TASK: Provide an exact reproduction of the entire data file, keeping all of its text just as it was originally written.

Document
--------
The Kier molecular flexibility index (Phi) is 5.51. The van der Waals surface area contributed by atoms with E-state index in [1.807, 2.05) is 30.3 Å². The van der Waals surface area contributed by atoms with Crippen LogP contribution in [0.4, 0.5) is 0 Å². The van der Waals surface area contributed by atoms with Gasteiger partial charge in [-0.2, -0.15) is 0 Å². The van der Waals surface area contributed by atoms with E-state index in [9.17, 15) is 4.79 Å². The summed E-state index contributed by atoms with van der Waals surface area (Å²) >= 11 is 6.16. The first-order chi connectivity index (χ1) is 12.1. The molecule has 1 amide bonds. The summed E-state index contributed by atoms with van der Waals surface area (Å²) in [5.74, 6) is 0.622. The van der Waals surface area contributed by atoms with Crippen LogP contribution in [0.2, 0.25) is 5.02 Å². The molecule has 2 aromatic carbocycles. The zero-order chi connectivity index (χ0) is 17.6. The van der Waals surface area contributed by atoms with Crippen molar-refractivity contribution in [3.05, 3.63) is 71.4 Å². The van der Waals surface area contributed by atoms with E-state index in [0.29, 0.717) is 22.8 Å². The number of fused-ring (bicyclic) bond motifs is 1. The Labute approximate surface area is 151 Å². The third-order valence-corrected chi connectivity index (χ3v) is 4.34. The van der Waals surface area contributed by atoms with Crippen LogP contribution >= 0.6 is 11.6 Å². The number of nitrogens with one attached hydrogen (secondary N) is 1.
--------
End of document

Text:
The Kier molecular flexibility index (Phi) is 5.51. The van der Waals surface area contributed by atoms with E-state index in [1.807, 2.05) is 30.3 Å². The van der Waals surface area contributed by atoms with Crippen LogP contribution in [0.4, 0.5) is 0 Å². The van der Waals surface area contributed by atoms with Gasteiger partial charge in [-0.2, -0.15) is 0 Å². The van der Waals surface area contributed by atoms with E-state index in [9.17, 15) is 4.79 Å². The summed E-state index contributed by atoms with van der Waals surface area (Å²) >= 11 is 6.16. The first-order chi connectivity index (χ1) is 12.1. The molecule has 1 amide bonds. The summed E-state index contributed by atoms with van der Waals surface area (Å²) in [5.74, 6) is 0.622. The van der Waals surface area contributed by atoms with Crippen LogP contribution in [0.2, 0.25) is 5.02 Å². The molecule has 2 aromatic carbocycles. The zero-order chi connectivity index (χ0) is 17.6. The van der Waals surface area contributed by atoms with Crippen molar-refractivity contribution in [3.05, 3.63) is 71.4 Å². The van der Waals surface area contributed by atoms with E-state index in [0.29, 0.717) is 22.8 Å². The number of fused-ring (bicyclic) bond motifs is 1. The Labute approximate surface area is 151 Å². The third-order valence-corrected chi connectivity index (χ3v) is 4.34. The van der Waals surface area contributed by atoms with Crippen LogP contribution >= 0.6 is 11.6 Å². The number of nitrogens with one attached hydrogen (secondary N) is 1.